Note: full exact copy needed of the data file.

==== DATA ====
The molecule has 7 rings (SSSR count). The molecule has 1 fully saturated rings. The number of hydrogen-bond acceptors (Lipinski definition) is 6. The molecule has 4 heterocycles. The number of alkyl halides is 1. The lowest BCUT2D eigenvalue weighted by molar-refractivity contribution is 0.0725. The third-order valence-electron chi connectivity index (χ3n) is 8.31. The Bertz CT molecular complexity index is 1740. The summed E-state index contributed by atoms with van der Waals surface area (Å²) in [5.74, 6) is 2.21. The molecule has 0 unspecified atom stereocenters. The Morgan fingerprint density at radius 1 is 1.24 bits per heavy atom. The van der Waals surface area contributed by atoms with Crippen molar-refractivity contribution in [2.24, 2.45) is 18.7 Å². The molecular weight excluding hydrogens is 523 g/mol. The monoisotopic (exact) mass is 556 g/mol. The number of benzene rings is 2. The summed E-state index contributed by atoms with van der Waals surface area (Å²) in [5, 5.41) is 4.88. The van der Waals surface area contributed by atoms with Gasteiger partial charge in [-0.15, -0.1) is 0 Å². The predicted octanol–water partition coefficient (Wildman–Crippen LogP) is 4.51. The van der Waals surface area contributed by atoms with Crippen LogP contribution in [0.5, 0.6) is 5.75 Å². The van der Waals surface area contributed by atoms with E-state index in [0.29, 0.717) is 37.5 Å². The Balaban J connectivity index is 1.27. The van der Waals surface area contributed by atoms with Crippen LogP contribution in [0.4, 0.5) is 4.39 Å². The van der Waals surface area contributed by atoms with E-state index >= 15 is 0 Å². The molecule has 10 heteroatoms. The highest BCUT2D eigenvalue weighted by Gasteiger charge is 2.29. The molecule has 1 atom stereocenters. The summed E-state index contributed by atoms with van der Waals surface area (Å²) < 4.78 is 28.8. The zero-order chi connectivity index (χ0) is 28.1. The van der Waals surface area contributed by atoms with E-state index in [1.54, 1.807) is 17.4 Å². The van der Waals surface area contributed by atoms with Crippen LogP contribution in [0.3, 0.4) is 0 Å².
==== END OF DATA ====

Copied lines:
The molecule has 7 rings (SSSR count). The molecule has 1 fully saturated rings. The number of hydrogen-bond acceptors (Lipinski definition) is 6. The molecule has 4 heterocycles. The number of alkyl halides is 1. The lowest BCUT2D eigenvalue weighted by molar-refractivity contribution is 0.0725. The third-order valence-electron chi connectivity index (χ3n) is 8.31. The Bertz CT molecular complexity index is 1740. The summed E-state index contributed by atoms with van der Waals surface area (Å²) in [5.74, 6) is 2.21. The molecule has 0 unspecified atom stereocenters. The Morgan fingerprint density at radius 1 is 1.24 bits per heavy atom. The van der Waals surface area contributed by atoms with Crippen molar-refractivity contribution in [2.24, 2.45) is 18.7 Å². The molecular weight excluding hydrogens is 523 g/mol. The monoisotopic (exact) mass is 556 g/mol. The number of benzene rings is 2. The summed E-state index contributed by atoms with van der Waals surface area (Å²) in [5, 5.41) is 4.88. The van der Waals surface area contributed by atoms with Gasteiger partial charge in [-0.15, -0.1) is 0 Å². The predicted octanol–water partition coefficient (Wildman–Crippen LogP) is 4.51. The van der Waals surface area contributed by atoms with Crippen LogP contribution in [0.5, 0.6) is 5.75 Å². The van der Waals surface area contributed by atoms with E-state index in [0.29, 0.717) is 37.5 Å². The Balaban J connectivity index is 1.27. The van der Waals surface area contributed by atoms with Crippen LogP contribution in [0.4, 0.5) is 4.39 Å². The van der Waals surface area contributed by atoms with E-state index >= 15 is 0 Å². The molecule has 10 heteroatoms. The highest BCUT2D eigenvalue weighted by Gasteiger charge is 2.29. The molecule has 1 atom stereocenters. The summed E-state index contributed by atoms with van der Waals surface area (Å²) < 4.78 is 28.8. The zero-order chi connectivity index (χ0) is 28.1. The van der Waals surface area contributed by atoms with E-state index in [1.54, 1.807) is 17.4 Å². The van der Waals surface area contributed by atoms with Crippen LogP contribution in [0.3, 0.4) is 0 Å².